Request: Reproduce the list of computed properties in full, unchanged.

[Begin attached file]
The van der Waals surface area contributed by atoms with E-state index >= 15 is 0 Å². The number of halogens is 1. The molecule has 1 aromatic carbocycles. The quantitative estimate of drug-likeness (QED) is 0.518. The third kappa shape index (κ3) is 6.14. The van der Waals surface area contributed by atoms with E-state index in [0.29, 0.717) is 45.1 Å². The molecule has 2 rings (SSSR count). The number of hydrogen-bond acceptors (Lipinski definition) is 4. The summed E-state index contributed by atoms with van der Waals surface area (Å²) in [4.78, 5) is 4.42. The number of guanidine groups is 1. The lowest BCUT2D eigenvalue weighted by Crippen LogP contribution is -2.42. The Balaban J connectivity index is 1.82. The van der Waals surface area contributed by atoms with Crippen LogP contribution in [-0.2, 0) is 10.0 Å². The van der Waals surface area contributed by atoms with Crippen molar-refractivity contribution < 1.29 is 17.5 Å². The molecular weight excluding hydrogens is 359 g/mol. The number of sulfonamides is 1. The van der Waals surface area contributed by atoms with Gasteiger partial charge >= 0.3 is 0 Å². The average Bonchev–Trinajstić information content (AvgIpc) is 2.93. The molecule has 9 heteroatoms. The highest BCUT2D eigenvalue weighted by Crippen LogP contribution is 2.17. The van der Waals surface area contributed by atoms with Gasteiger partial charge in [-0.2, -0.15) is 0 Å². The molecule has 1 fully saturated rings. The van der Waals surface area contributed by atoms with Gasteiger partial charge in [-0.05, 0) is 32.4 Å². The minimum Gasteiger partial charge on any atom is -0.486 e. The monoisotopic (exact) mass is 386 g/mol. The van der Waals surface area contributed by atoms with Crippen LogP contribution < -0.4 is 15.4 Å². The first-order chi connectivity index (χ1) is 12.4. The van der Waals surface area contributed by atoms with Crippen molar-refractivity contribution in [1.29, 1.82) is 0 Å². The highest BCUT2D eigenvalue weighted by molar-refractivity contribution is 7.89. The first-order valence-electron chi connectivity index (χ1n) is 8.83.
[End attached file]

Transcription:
The van der Waals surface area contributed by atoms with E-state index >= 15 is 0 Å². The number of halogens is 1. The molecule has 1 aromatic carbocycles. The quantitative estimate of drug-likeness (QED) is 0.518. The third kappa shape index (κ3) is 6.14. The van der Waals surface area contributed by atoms with E-state index in [0.29, 0.717) is 45.1 Å². The molecule has 2 rings (SSSR count). The number of hydrogen-bond acceptors (Lipinski definition) is 4. The summed E-state index contributed by atoms with van der Waals surface area (Å²) in [4.78, 5) is 4.42. The number of guanidine groups is 1. The lowest BCUT2D eigenvalue weighted by Crippen LogP contribution is -2.42. The Balaban J connectivity index is 1.82. The van der Waals surface area contributed by atoms with Crippen LogP contribution in [-0.2, 0) is 10.0 Å². The van der Waals surface area contributed by atoms with Crippen molar-refractivity contribution < 1.29 is 17.5 Å². The molecular weight excluding hydrogens is 359 g/mol. The number of sulfonamides is 1. The van der Waals surface area contributed by atoms with Gasteiger partial charge >= 0.3 is 0 Å². The average Bonchev–Trinajstić information content (AvgIpc) is 2.93. The molecule has 9 heteroatoms. The highest BCUT2D eigenvalue weighted by Crippen LogP contribution is 2.17. The van der Waals surface area contributed by atoms with Gasteiger partial charge in [-0.2, -0.15) is 0 Å². The molecule has 1 fully saturated rings. The van der Waals surface area contributed by atoms with Gasteiger partial charge in [-0.05, 0) is 32.4 Å². The minimum Gasteiger partial charge on any atom is -0.486 e. The monoisotopic (exact) mass is 386 g/mol. The van der Waals surface area contributed by atoms with Crippen LogP contribution < -0.4 is 15.4 Å². The first-order chi connectivity index (χ1) is 12.4. The van der Waals surface area contributed by atoms with Crippen molar-refractivity contribution in [1.29, 1.82) is 0 Å². The highest BCUT2D eigenvalue weighted by molar-refractivity contribution is 7.89. The first-order valence-electron chi connectivity index (χ1n) is 8.83.